The artwork is a stark contrast from the actual character animation, which is simple and colourful. Even so, the characters seem to blend in with their surroundings, thanks to the appropriate colour choices. Not only that, but the lovely musical sing-alongs and breathtaking OST accompanying the pictures will have you transported right into the world with them.

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Doesn’t it look like you’ve walked straight into a fairy tale?

This really isn’t a show meant for younger kids, with its complicated mix of comedy, sarcasm, and horror that only an adult would understand. There are a lot of subtle jokes catered to the older audience, who would be able to understand Wirt’s embarrassing plight of a high school student. It’s also hilarious to see Wirt question the so-called fairy tale environment he’s been thrust into; he sees it as less of an adventure and more of a hell he’d like to leave ASAP. One of my favourite exchanges goes as follows:

Wirt and Greg are walking through the unknown in the hopes of finding someone for directions. After their failed attempt at trying to ask a woodsman for help, they are confronted by Beatrice, the talking bird:

B: “Maybe I can help you! I mean…you guys are lost, right?”
W: “(Gasp!) (*slaps his face*) What in the world is going on?”
G: “Well, you’re slapping yourself, and I’m answering your question, and–”
W: “N-no, Greg, a-a bird’s brain isn’t big enough for cognizant speech, and–
B: “Hey, what was that?”
W: “I-I mean, I’m just saying, you’re, you’re weird. Like, not normal. I-I mean–oh my gosh, stop talking to it, Wirt.”
B: “It?”

See? Much awkwardness, so cynicism, such wow.

A quick Google search on Over the Garden Wall gives these promising review titles: “Easiest 10 I’ve Given in a Long Time”, “Cartoon Network’s Triumphant Return“, “A new golden age of TV animation?”, “A Perfect show that knew exactly how long it needed to be”, “A Cartoon Network gem, one of their best in a long time”, “A beautiful and harrowing Fairytale” (thanks, IMBd).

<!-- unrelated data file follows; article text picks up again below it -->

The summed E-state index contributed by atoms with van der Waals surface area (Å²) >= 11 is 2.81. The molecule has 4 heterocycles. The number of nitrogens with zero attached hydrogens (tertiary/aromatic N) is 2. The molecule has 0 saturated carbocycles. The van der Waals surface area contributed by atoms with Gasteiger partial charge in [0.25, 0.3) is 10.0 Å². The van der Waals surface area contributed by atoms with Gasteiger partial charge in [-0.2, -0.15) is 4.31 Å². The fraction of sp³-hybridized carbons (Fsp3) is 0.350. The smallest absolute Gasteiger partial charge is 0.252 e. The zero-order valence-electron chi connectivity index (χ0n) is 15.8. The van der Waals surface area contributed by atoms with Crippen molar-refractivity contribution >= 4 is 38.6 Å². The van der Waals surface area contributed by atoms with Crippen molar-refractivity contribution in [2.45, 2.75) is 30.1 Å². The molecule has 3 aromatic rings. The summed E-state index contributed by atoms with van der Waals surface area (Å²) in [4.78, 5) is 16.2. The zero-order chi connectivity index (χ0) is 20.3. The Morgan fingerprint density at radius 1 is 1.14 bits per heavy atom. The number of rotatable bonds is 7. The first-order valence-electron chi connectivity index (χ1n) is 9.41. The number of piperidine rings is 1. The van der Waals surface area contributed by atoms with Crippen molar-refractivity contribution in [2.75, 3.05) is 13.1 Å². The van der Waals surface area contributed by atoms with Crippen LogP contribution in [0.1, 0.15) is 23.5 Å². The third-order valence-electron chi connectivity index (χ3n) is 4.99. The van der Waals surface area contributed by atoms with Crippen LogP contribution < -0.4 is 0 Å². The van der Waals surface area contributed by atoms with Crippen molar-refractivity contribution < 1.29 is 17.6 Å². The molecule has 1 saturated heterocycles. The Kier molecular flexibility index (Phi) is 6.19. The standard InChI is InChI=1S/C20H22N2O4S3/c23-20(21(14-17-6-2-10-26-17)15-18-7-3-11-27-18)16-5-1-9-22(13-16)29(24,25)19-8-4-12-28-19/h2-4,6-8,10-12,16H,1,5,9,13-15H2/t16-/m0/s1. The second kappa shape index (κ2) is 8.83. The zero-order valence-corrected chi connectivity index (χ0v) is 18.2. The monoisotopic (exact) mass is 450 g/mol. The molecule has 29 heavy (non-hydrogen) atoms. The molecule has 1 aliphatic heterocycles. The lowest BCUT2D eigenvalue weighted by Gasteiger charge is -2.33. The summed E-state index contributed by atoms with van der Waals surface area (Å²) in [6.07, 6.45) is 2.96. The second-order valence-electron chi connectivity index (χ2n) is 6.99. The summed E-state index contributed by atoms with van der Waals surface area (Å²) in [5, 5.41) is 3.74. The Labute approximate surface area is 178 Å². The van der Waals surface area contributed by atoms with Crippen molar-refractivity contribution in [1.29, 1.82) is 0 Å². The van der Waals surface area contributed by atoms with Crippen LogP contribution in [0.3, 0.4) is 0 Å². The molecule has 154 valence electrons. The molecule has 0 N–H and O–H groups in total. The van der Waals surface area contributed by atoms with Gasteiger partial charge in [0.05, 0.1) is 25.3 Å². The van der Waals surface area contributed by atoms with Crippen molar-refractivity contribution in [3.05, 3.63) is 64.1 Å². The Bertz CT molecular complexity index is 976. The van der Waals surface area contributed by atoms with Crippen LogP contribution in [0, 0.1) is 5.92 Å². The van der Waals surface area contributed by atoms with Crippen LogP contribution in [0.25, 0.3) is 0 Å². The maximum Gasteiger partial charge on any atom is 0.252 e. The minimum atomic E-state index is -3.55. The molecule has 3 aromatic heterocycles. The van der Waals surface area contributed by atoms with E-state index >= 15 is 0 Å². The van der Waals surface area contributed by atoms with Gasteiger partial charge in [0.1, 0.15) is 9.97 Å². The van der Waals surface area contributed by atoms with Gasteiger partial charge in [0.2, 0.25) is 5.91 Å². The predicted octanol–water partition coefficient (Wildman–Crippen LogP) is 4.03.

Clearly, the show must have done something right.

Out of all of the series I’ve watched, this has definitely been the easiest: with only 10 episodes at about 11 minutes each, it takes almost 2 hours to watch the whole thing in one sitting, something I’ve done with my friends multiple times. As a result, I’ve watched this series about 7 or 8 times, and I’ve never gotten tired of it.

“A beautiful and harrowing Fairytale.”

What’s so heartwarming about this story is that it’s about how an average Joe, your typical shy, nerdy high school student, a self-identified “loser”, can become the world’s bravest hero in his own awkward, sarcastic way.

So, why the 9.5/10?

There is nothing I can think of that this series did wrong. No plot holes, no character mishaps, no animation mishaps, nothing of the sort. Beautiful animation, deep plot, great metaphors, strong voice actors, and a great experience overall that had me, someone who almost never cries, dabbing my eyes at the end of the film.

My only complaint? Episode 8.

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Cute kids cartoon, or creepy clownish nightmare?

Appropriately titled “Babes in the Wood“, the entire episode focused on little Greg’s dreams, in which he tries to take Wirt’s place and find a way to bring the brothers back home by getting advice via dream world. When I asked the art director through his Tumblr page what happened with this episode, he said they were trying to make it “like an 80s cartoon”.

I get it. I really do. That doesn’t stop me from being incredily creeped out.